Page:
ENOUGH is a Rumpus series devoted to creating a dedicated space for essays, poetry, fiction, comics, and artwork by women and non-binary people that engage with rape culture, sexual assault, and domestic violence.
The series will run every Tuesday afternoon. Each week we will highlight different voices and stories.
An Inventory of Things Which Are the Same
The rain-soaked sigh of the cars outside the window,
parse it for all the things it didn’t say—
a place to hide the bodies
& a place to store the bags;
falling in love with the stomach burn,
a constellation of moments.
Upon finding the hung squirrel
in the eaves of the carport,
we whispered augury, treachery,
When setting yourself on fire is no longer a
but is happening in the backyard—
maybe these things are always the same.
I aborted your baby
with some whisky & some pills,
that old coat hanger trick
in my genes.
& I’m sorry
for the late-night fights,
& the sinus trouble
& the rain.
I’m sorry for all of these things
which are the same.
Women do not pee standing.
One reason behind
our ineligibility to fly fighter aircraft.
Military-designed piddle packs,
made for men,
and, women, not owning a penis,
would not find relief
through in-flight urination.
It had nothing to do with standing.
Yet they allowed us
as their test pilots,
throwing our bodies to the wind
to ensure the safety of our male counterparts.
They argued, we shouldn’t fly combat
in the seat of a fighter because
_______We bear children
_______We carry breast tissue
_______We own less bone density
_______We are weaker
_______We are emotional
_______We wear more body fat
_______We cannot handle g-force like a man
_______We are not men.
Men black-out more than women
during g-force missions.
It seems safer
to be awake during a fight.
Sliding through bureaucracy,
we blasted cannons and shot guns.
We flew Cargo Craft into war zones,
_______dropping supplies, medicine, troops, food
_______in the center of bomb drops, missles, gunfire.
Joan and Queen Boudica will tell you
women have lived on the front lines
for all of time.
we survived close-proximity violence.
They debated, women alongside men,
would negatively impact unit morale.
Romance, between the troops;
a disruption of fighting-capability.
They challenged, women taken POW;
worse will happen
at the hands of their captors
than to a male.
41,000 women deployed to combat.
Two taken captive.
A female-POW sexually assaulted;
asked to stay silent.
They said, men hold an
“instinctual protective aggression,
degrading unit combat effectiveness.”
while men can be programmed to kill,
they are not programmable to neglect women.
What about the one in five?
What about male comrades
raping us in the fields?
What worse will the “enemy” do?
They realized, modern warfare
requires “winning minds,”
fierce Lioness’ and
We knew all along,
it takes a woman.
When You Forget “No” Exists as an Option
let me begin by saying
i’m fine, your honor.
we all have places
we cannot walk past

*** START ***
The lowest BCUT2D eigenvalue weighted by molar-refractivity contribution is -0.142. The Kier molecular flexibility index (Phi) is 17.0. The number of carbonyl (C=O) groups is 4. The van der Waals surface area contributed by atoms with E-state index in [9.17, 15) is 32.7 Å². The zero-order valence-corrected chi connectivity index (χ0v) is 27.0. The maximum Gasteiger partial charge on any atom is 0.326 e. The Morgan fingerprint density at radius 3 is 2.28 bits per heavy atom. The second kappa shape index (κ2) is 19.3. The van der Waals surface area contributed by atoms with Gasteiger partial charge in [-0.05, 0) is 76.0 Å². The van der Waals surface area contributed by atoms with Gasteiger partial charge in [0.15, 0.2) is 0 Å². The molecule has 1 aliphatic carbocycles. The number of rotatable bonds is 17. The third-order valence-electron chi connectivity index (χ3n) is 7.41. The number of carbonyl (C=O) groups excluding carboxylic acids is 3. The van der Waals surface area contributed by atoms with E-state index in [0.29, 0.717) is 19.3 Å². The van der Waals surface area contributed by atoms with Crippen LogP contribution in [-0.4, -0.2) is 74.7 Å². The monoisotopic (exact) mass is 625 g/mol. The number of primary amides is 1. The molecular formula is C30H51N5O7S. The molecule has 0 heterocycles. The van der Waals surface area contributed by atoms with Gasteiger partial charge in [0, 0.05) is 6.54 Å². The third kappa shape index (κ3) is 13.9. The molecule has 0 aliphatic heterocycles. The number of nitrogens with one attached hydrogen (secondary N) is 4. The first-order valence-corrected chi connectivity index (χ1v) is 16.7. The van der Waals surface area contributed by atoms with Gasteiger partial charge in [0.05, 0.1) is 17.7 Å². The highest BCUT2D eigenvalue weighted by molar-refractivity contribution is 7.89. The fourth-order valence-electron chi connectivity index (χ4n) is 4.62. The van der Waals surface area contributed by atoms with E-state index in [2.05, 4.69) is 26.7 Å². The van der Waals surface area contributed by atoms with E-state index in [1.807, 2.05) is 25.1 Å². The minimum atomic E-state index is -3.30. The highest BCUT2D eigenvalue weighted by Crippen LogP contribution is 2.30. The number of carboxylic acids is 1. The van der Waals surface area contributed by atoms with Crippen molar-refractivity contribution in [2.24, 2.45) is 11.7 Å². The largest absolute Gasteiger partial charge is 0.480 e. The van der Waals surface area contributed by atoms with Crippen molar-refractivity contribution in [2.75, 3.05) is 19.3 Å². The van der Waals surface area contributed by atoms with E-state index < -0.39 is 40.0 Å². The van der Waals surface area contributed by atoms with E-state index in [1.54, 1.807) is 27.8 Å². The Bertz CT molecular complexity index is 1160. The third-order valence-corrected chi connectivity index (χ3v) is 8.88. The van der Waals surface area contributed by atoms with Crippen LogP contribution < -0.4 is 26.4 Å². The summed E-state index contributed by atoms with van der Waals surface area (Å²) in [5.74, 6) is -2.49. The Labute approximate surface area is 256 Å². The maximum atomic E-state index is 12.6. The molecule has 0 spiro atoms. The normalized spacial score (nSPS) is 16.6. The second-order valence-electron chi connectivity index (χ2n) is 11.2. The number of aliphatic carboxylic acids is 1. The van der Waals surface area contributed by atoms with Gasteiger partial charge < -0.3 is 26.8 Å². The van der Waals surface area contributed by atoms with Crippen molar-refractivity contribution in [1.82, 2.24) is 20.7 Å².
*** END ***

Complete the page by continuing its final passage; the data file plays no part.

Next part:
without first filling
the cutting room floor.
betty has that flyover.
heather has this wall.
john has the court house
bathroom & i have half
a dozen stairwells.
after all, this is the age
of gaussian blurs. online exorcisms.
we process things
& so i forgive him
for the selfish silence.
for the way his fingers,
blunted to nubs, persist.
for choosing the corner
i turn every morning. for the fact
that i did not say no,
your honor. or yes,
but does that really matter?
after all, there’s got to be a thousand
stairwells in this country,
& only a handful
i cannot stand to be in.
after spending the first part of her life learning to smile & to laugh & to comb her hair & to do her face & to flirt with men & to say thank you & i’m sorry & to say nothing at all & to go along with things & to be modest & alluring & approving & to validate & to praise & to calm herself & to calm others & to act as though calmness and civility were the name of the game & to act as though there was a game at all as though this were a football a baseball a boxing match a jean-clad father on a suburban lawn teaching his blonde smiling son how to catch a ball, swing a bat and not a struggle for life her life his life their lives our lives over and against unfeelingness, self-destruction, death—after all this and more, to the point where language burst like a too-full balloon and words lost their shapes, she spent the second part of her life learning to
let loose an inarticulate cry
at this fact of being articulated in such a way
Rumpus original logo art by Luna Adler.
ENOUGH is a Rumpus original series devoted to creating a dedicated space for work by women and non-binary people that engages with rape culture, sexual assault, and domestic violence. We believe that while this subject matter is especially timely now, it is also timeless. We want to make sure that this conversation doesn’t stop—not until our laws and societal norms reflect real change. You can submit to ENOUGH here.
Many names appearing in these stories have been changed.
Visit the archives here.